How to warm up for pole class – at home and at the studio
A proper warm up is necessary in order to avoid injury. It also "wakes up" your muscles to prepare them for the activity you are about to participate in.
In order for a warm up to be effective, it must last at least 8-10 minutes and be sufficient to increase your heart rate and blood flow to your organs and muscles. Your heart rate and body temperature will be increased to bring more blood flow to your muscles and organs, warming them so that your body is ready to begin your workout safely.
Note: Students who arrive at class having "just left" working out at the gym are not still "warmed up" as their heart rate will have slowed down and their body temperature have returned to normal. Additionally, you should have done a proper cool down before you even left the gym!
The warm up:
8-10 minutes of aerobic and limbering movement utilizing ALL areas of the body as pole dancing uses ALL parts of the body.
Limbering movement: Full range of motion of all parts of your body. This is simply moving all your body parts around fully in all directions, without stretching, to get them limber and warmed up.
*Stretching should never be done until the body is fully warmed up. Short static stretches of less than 20 seconds each (non-moveing stretching) might be done after the heart rate and body temperature has been increased toward the end of your warm up.
- Breathing – in through the nose and out through the mouth. Reach your arms up overhead as you breath in and bring them back down to your sides as you exhale. Repeat x 2
- Roll down your spine – dropping your chin to your chest and fold your spine slowly forward until your hands reach the floor or until your hands are as close to the floor as possible. Slowly roll back up. Repeat x 2
Isolated rolls/circles of the head, shoulders, wrists, elbows, ribs, hips, knees and ankles.
(Note: only drop the head and circle forward. Do not circle to the back – looking up at ceiling. Instead, lift your chin straight up dropping your head back and look directly at the ceiling. Gently close your mouth, stretching under the chin, then relax and return your head to upright position)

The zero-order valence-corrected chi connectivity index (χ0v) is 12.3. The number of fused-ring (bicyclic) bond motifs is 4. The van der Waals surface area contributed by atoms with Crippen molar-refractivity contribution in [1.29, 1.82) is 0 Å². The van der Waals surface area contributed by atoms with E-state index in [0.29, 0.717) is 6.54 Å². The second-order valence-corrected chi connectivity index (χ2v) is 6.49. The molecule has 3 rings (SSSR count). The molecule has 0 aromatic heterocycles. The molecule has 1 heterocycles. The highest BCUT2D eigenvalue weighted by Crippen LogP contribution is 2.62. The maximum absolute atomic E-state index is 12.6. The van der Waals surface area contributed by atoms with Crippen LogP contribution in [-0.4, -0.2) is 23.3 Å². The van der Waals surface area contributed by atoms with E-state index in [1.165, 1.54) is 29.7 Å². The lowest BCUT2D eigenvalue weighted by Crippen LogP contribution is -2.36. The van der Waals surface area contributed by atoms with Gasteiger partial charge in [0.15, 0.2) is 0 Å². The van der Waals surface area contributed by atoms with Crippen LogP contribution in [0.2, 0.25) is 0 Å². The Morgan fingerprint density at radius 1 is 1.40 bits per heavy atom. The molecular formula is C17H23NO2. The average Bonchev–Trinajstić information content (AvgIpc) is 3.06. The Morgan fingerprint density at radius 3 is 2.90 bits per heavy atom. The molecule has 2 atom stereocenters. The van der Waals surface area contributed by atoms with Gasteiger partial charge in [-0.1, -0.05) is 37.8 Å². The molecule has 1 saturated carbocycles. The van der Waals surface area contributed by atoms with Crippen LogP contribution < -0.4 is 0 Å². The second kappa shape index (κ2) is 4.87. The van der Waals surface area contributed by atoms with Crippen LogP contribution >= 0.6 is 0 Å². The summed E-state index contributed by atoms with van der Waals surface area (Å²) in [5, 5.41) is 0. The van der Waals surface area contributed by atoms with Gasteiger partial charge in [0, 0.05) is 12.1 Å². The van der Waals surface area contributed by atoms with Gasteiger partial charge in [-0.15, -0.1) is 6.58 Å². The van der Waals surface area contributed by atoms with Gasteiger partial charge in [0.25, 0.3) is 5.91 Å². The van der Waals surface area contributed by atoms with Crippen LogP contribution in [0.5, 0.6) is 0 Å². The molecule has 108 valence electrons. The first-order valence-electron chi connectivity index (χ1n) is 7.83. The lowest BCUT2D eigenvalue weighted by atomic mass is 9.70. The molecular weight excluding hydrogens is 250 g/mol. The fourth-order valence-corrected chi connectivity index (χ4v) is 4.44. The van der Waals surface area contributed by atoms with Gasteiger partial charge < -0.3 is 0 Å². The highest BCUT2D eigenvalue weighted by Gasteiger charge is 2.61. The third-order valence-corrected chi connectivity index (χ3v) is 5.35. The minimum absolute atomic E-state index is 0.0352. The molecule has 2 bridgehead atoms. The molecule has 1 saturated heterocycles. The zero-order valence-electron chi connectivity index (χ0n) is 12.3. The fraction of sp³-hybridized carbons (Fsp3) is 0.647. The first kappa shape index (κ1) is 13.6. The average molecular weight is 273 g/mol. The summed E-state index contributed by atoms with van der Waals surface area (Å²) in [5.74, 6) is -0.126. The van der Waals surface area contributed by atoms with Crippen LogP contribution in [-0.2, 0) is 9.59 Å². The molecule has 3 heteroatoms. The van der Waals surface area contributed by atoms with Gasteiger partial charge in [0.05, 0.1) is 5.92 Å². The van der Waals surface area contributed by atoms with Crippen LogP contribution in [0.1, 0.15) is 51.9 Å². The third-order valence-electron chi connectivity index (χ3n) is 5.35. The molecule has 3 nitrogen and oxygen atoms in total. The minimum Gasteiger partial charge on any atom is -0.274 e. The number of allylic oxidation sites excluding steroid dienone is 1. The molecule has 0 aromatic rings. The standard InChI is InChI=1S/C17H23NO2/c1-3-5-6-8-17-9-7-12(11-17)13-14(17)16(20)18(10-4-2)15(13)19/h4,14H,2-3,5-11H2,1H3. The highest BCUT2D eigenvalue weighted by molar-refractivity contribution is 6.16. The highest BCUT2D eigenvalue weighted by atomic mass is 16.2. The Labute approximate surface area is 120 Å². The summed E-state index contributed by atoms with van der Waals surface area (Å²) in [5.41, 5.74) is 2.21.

- Lengthening full body movements such as arm swings or full circles from shoulders, leg swings, reaching and bending sideways, twisting at the torso
Are you ready for class/dance?
Do you feel limber and loosened up? Is your heart rate up? Are you warm or are you still feeling chilled?
Remember, if you stop moving for more than 5-10 minutes your body can cool down and you are back at risk for injury! Stay moving and stay warm even when it's not your turn on the pole!
is an effective way of limbering and preparing for activity. Rehearsal is the same movement you will be doing during your dance or exercise but at a slower, less intense pace. Pole dancing without lifting into spins or inverts but simply slow grounded movements is an effective warm up if done for the proper length of time. This is also a great way to warm up before you dance at home!
Cooling down helps your body slow effectively so that your heart rate and blood pressure do not drop rapidly after vigorous exercise. If you have just finished dancing and are breathing hard – don't just sit down and STOP moving. Keep moving over on the side of the class room until your heart rate has slowed down and you have cooled off a bit and you feel more comfortable to avoid dizziness or stress on your heart/body.
After class stop to do a bit of stretching before you leave. This will help alleviate potential injury and lessen muscle soreness the next day. These stretches should include all areas of the body and last for less than 20 seconds on each part.